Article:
Working Paper SAN11-01, Sanford School of Public Policy, Duke University, November 4, 2011; forthcoming in The Journal of Policy Analysis and Management. 

  3. 3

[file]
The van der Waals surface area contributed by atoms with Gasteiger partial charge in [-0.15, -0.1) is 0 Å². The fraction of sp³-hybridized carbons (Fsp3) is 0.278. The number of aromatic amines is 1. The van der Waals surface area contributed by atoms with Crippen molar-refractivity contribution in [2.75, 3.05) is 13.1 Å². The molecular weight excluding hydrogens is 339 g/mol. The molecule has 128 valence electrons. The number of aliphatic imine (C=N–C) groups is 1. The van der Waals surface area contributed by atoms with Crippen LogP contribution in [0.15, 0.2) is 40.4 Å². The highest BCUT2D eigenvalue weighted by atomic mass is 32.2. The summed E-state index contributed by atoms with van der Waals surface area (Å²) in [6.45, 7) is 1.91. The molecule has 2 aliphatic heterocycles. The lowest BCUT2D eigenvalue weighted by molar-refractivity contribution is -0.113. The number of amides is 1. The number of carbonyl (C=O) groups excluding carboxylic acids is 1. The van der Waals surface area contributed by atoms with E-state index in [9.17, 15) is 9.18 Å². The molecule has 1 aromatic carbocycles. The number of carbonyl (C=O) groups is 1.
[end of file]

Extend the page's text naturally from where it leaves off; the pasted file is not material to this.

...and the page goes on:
See Julian Vasquez Heilig, “Teach for America: A False Promise,” National Education Policy Center, June 9, 2010; Philip Kovacs, “Huntsville Takes a Closer Look at Teach for America’s ‘Research,’” Living in Dialogue (blog), Education Week, December 11, 2011; Philip Kovacs, “Research Suggests Teach for America Does Not Belong in Huntsville,” Living in Dialogue (blog), Education Week, January 9, 2012; Linda Darling-Hammond, Deborah J. Holtzman, Su Jin Gatlin, and Julian Vasquez Heilig, “Does Teacher Preparation Matter? Evidence About Teacher Certification and Teacher Effectiveness,” Education Policy Analysis Archives, Vol. 13 (2005); Barbara Torre Veltri, Learning on Other People’s Kids: Becoming a Teach for America Teacher (Information Age, 2010).